HIRATA, Takafumi

Geochemical Research Center

Office: Chemistry East Building-129
TEL: +81-3-5841-4621
FAX: +81-3-5841-4119

Research Field

Geochemistry, Cosmochemistry, Analytical Chemistry, Isotope Geoscience Metallomics

Current Research

Images of trace-elements or isotopes can provide key information to evaluate the contribution of metamorphic events or movements of elements through secondary heating events. The LA-ICPMS technique is a useful tool to obtain image data of major to trace-elements from samples. Elemental and isotope images can be obtained by repeated analysis of line-scanning measurements using the LA-ICPMS technique. Time resolved-signal intensity profile obtained by laser rastering can be converted to a position based-signal intensity profile via the relationship between the rastering rate and the elapsed time. The resulting spatial resolution and the elemental sensitivity is dependent upon several key operational parameters such as, size of laser beam, raster rate as well as time slice of the data acquisitions (ie., dwell time for each analytes). The LA-ICPMS technique is highly sensitive to determine the abundance of the trace elements. One of the main advantages to use the LA-ICPMS technique for imaging analysis is that the sample is placed under atmospheric pressure, and neither evacuation of the sample housing nor coating with conductive materials is required. Moreover, because of both the minimum sample preparation and the post-ionization system configurations, the LA-ICPMS technique represents a fast and accurate method for quantitative imaging technique for trace-elements from biochemical or geochemical samples.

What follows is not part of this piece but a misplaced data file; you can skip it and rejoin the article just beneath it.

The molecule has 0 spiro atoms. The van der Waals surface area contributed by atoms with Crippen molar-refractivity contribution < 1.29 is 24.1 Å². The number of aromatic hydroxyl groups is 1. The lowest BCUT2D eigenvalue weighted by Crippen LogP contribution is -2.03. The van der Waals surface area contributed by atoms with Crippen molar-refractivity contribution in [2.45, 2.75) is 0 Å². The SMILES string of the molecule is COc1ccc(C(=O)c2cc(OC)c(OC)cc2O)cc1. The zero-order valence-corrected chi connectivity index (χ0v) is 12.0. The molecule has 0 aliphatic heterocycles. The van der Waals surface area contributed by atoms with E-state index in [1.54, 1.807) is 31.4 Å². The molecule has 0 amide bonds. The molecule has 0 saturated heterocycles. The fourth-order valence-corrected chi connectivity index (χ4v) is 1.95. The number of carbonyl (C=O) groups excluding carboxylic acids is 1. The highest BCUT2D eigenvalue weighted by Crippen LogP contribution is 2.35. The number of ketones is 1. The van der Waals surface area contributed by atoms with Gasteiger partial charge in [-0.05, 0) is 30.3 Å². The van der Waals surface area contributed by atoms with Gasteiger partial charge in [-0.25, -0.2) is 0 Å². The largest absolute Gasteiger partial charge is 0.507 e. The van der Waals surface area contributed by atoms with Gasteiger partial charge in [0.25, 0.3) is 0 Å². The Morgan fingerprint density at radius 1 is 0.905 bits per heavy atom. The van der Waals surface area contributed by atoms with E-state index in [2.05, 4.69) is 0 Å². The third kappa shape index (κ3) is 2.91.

Another important feature of the elemental imaging using the LA-ICPMS technique is the analytical capability for large-sized samples (>10 mm). This is of crucial importance to secure a bridge between the microscopic and macroscopic realm in geochemical studies. The elemental imaging for trace-elements is an essential tool to derive inherent information from samples. Difference in the distribution pattern of the isotopes can reflect the geochemical and cosmochemical features of the elements. Moreover, the images suggests possible contribution of a re-distribution or secondary movement of these elements through heating or weathering. In addition, difference or similarity in the distribution pattern of the elements may provide key information concerning the status of system closure for chronologies. Thus, the coupling of the elemental imaging and the isotope chronology can become a major analytical tool to obtain reliable and precise age data from the geochemical samples, including biochemical or even micro-fossil samples. Analytical capability of the imaging mass spectrometer using the LA-ICPMS technique will be demonstrated in this presentation.

Representative Publications

1. In-situ U-Pb zircon chronology(see HP for details)